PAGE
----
The novel Delta variant of the coronavirus severely impacted the possibility of achieving herd immunity, according to the developer of the AstraZeneca vaccine.
Sir Andrew Pollard, a professor of pediatric infection and immunity at the University of Oxford, explained that achieving herd immunity is “not a possibility” due to the Delta variant still circulating across the globe.
“We know very clearly with coronavirus that this current variant, the Delta variant, will still infect people who have been vaccinated, and that does mean that anyone who’s still unvaccinated, at some point, will meet the virus ,” he said.
He made it clear that achieving herd immunity is unlikely, adding that a future variant of the virus will be “perhaps even better at transmitting in vaccinated populations.”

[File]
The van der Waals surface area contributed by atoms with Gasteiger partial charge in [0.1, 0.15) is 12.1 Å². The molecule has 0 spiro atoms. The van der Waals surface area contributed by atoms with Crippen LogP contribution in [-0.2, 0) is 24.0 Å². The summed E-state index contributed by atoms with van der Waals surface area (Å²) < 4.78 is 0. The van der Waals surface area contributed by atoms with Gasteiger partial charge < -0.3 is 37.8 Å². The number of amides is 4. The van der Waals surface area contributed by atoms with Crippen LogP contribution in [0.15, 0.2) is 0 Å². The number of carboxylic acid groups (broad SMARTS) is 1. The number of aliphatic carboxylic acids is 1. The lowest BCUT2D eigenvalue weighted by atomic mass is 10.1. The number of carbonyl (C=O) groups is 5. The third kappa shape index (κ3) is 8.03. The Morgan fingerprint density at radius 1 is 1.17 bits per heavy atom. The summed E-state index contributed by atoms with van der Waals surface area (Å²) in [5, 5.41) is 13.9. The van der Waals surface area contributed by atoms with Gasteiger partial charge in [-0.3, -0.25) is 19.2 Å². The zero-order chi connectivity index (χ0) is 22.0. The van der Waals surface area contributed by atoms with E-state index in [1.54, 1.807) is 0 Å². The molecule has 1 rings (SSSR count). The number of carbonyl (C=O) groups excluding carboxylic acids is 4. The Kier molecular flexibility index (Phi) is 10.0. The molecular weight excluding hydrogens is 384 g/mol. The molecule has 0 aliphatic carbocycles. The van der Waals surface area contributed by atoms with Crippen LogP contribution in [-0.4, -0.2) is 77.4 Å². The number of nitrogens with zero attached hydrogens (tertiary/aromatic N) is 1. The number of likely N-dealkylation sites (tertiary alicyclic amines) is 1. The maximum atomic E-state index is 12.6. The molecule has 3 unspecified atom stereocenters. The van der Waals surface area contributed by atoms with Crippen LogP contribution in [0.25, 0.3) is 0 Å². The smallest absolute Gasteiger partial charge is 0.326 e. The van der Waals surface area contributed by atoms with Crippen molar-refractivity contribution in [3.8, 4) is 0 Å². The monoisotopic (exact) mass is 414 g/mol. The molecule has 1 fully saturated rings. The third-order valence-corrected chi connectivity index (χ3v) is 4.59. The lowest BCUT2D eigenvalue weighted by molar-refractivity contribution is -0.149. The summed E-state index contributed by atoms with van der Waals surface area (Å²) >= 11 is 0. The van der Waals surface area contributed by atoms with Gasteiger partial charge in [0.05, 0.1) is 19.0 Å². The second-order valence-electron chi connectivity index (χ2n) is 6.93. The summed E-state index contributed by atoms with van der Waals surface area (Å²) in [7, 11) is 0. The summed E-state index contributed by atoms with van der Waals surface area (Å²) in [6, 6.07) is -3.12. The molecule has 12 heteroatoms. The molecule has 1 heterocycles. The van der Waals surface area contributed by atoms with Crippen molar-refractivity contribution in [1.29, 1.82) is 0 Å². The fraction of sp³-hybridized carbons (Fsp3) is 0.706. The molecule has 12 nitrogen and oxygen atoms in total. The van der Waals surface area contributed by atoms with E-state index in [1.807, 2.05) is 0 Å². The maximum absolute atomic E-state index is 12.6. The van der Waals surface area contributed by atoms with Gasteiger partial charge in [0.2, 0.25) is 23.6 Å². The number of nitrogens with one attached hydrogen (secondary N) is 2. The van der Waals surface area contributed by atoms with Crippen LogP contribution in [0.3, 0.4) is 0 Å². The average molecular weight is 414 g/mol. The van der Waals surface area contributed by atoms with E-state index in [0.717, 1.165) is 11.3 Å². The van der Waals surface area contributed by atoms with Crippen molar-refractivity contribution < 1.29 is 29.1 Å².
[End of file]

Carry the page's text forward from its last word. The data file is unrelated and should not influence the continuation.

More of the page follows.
Are Vaccinated People Still At Risk?
Numerous countries registered measles herd immunity thanks to vaccinating 95% of the population against the disease, as it was the case in the US, where endemic transmission stopped in 2000.
Once a person got vaccinated, they couldn’t transmit the virus anymore, thus leading to the eradication of the disease from the US population.
COVID-19 vaccines work in a similar fashion, aiming to protect people against severe disease.
CDC officials revealed that vaccinated individuals who contract the Delta variant are about 25 times less likely to experience a severe case or die.
Most vaccinated people who caught the Delta variant experienced mild to no symptoms.
Unfortunately, there is some bad news for vaccinated people, as they can still transmit the virus.
“We don’t have anything which will stop that transmission to other people,” Pollard added.